* eliminate no repro bugs by allowing developers to recreate complex environments easily

* improve quality by automating virtual machine provisioning, building deployment, and building verification testing in an integrated manner (details later)

As an offshoot, virtualisation ensures that test labs reduce their energy footprint, resulting in a positive environmental impact, as well as significant savings.

Some of the companies that have virtual test lab management solutions are VMware, VMLogix, and Surgient. Microsoft has recently announced a Lab Management (http://channel9.msdn.com/posts/VisualStudio/Lab-Management-coming-to-Visual-Studio-Team-System-2010/) product as part of its Visual Studio Team System 2010 release. Lab Management supports multiple environment management, snapshots to easily restore to a previous state, virtual network isolation to allow multiple test environments to run concurrently, and a workflow to allow developers to have easy access to environments to reproduce and fix defects.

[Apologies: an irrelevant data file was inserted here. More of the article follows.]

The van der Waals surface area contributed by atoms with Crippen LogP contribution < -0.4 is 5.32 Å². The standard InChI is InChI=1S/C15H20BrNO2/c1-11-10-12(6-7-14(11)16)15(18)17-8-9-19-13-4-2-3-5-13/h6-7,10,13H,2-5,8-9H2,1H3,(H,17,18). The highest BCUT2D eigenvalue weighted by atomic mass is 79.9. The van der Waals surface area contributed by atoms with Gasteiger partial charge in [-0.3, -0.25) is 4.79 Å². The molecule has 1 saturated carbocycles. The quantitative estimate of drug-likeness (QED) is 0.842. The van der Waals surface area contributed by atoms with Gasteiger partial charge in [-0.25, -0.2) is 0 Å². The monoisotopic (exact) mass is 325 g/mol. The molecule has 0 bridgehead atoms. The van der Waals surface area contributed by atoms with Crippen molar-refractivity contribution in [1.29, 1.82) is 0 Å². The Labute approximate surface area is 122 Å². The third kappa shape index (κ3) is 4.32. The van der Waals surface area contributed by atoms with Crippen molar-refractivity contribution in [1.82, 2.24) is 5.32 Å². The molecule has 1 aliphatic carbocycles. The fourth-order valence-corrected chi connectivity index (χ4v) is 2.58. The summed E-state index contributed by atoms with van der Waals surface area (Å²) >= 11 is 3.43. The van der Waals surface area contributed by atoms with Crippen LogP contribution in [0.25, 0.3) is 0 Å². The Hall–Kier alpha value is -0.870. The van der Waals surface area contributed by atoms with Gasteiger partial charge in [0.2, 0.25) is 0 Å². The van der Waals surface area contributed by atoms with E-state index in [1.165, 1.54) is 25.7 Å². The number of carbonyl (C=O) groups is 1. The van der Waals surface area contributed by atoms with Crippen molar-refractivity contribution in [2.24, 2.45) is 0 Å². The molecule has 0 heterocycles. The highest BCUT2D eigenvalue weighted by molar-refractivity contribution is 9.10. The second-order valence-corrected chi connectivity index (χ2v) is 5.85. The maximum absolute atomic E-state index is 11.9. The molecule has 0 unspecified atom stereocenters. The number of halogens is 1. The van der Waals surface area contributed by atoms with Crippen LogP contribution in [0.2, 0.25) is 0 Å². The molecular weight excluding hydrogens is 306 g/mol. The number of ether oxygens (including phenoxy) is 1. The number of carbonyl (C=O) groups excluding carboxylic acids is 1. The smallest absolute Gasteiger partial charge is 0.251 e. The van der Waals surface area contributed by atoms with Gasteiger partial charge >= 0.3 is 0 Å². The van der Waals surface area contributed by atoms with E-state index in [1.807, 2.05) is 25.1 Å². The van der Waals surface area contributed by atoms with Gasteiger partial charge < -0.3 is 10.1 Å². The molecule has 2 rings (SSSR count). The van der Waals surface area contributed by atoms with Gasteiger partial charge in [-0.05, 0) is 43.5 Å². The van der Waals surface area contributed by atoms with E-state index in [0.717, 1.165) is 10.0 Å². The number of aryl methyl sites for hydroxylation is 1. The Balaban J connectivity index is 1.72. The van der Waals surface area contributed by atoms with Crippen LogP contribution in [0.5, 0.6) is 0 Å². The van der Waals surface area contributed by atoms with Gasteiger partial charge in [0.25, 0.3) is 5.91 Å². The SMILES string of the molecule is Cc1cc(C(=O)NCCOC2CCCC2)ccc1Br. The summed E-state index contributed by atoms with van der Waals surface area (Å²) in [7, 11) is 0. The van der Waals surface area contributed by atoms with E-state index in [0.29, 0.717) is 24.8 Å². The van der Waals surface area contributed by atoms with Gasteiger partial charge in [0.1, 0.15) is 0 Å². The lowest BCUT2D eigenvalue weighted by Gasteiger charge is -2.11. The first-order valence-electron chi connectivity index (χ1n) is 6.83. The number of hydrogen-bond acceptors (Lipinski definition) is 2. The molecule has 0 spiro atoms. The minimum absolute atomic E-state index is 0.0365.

Theresa Lanowitz, founder of Voke, a firm involved with analysis of trends in the IT world, expects virtualisation to become ‘the defining technology of the 21st century’, with organisations of every size set to benefit from virtualisation as a part of its core infrastructure.

Continuous integration